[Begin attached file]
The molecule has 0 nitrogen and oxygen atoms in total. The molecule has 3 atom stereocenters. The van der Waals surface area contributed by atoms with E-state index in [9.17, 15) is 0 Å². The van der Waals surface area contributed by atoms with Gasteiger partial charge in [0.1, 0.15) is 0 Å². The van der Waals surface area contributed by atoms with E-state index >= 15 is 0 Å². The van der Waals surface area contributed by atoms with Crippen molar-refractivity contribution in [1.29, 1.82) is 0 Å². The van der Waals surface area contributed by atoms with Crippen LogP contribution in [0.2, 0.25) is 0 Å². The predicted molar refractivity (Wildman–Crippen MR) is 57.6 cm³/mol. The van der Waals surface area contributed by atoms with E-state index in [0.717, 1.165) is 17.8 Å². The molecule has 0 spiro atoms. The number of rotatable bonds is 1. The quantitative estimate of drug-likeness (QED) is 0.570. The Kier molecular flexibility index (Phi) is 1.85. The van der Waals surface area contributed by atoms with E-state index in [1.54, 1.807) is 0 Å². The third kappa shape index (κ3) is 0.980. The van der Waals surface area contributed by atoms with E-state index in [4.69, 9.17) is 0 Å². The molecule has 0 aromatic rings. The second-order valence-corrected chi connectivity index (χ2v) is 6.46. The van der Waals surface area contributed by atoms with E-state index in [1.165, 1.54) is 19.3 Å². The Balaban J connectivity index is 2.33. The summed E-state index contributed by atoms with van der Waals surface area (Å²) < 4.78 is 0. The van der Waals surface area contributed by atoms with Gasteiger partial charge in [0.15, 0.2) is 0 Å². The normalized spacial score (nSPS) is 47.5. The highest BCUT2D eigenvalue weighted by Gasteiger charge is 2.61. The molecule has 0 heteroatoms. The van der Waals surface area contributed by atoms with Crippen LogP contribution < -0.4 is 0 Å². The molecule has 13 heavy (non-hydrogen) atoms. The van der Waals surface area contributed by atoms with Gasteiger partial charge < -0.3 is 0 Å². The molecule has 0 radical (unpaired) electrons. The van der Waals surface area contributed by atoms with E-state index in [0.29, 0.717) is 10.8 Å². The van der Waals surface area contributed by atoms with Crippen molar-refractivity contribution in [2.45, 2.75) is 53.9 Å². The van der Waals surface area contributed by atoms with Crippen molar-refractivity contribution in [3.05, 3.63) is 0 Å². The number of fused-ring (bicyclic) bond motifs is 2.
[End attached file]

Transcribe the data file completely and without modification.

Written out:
The molecule has 0 nitrogen and oxygen atoms in total. The molecule has 3 atom stereocenters. The van der Waals surface area contributed by atoms with E-state index in [9.17, 15) is 0 Å². The van der Waals surface area contributed by atoms with Gasteiger partial charge in [0.1, 0.15) is 0 Å². The van der Waals surface area contributed by atoms with E-state index >= 15 is 0 Å². The van der Waals surface area contributed by atoms with Crippen molar-refractivity contribution in [1.29, 1.82) is 0 Å². The van der Waals surface area contributed by atoms with Crippen LogP contribution in [0.2, 0.25) is 0 Å². The predicted molar refractivity (Wildman–Crippen MR) is 57.6 cm³/mol. The van der Waals surface area contributed by atoms with E-state index in [0.717, 1.165) is 17.8 Å². The molecule has 0 spiro atoms. The number of rotatable bonds is 1. The quantitative estimate of drug-likeness (QED) is 0.570. The Kier molecular flexibility index (Phi) is 1.85. The van der Waals surface area contributed by atoms with E-state index in [1.54, 1.807) is 0 Å². The third kappa shape index (κ3) is 0.980. The van der Waals surface area contributed by atoms with E-state index in [4.69, 9.17) is 0 Å². The molecule has 0 aromatic rings. The second-order valence-corrected chi connectivity index (χ2v) is 6.46. The van der Waals surface area contributed by atoms with E-state index in [1.165, 1.54) is 19.3 Å². The Balaban J connectivity index is 2.33. The summed E-state index contributed by atoms with van der Waals surface area (Å²) < 4.78 is 0. The van der Waals surface area contributed by atoms with Gasteiger partial charge in [0.15, 0.2) is 0 Å². The normalized spacial score (nSPS) is 47.5. The highest BCUT2D eigenvalue weighted by Gasteiger charge is 2.61. The molecule has 0 heteroatoms. The van der Waals surface area contributed by atoms with Crippen LogP contribution < -0.4 is 0 Å². The molecule has 13 heavy (non-hydrogen) atoms. The van der Waals surface area contributed by atoms with Gasteiger partial charge < -0.3 is 0 Å². The molecule has 0 radical (unpaired) electrons. The van der Waals surface area contributed by atoms with E-state index in [0.29, 0.717) is 10.8 Å². The van der Waals surface area contributed by atoms with Crippen molar-refractivity contribution in [2.45, 2.75) is 53.9 Å². The van der Waals surface area contributed by atoms with Crippen molar-refractivity contribution in [3.05, 3.63) is 0 Å². The number of fused-ring (bicyclic) bond motifs is 2.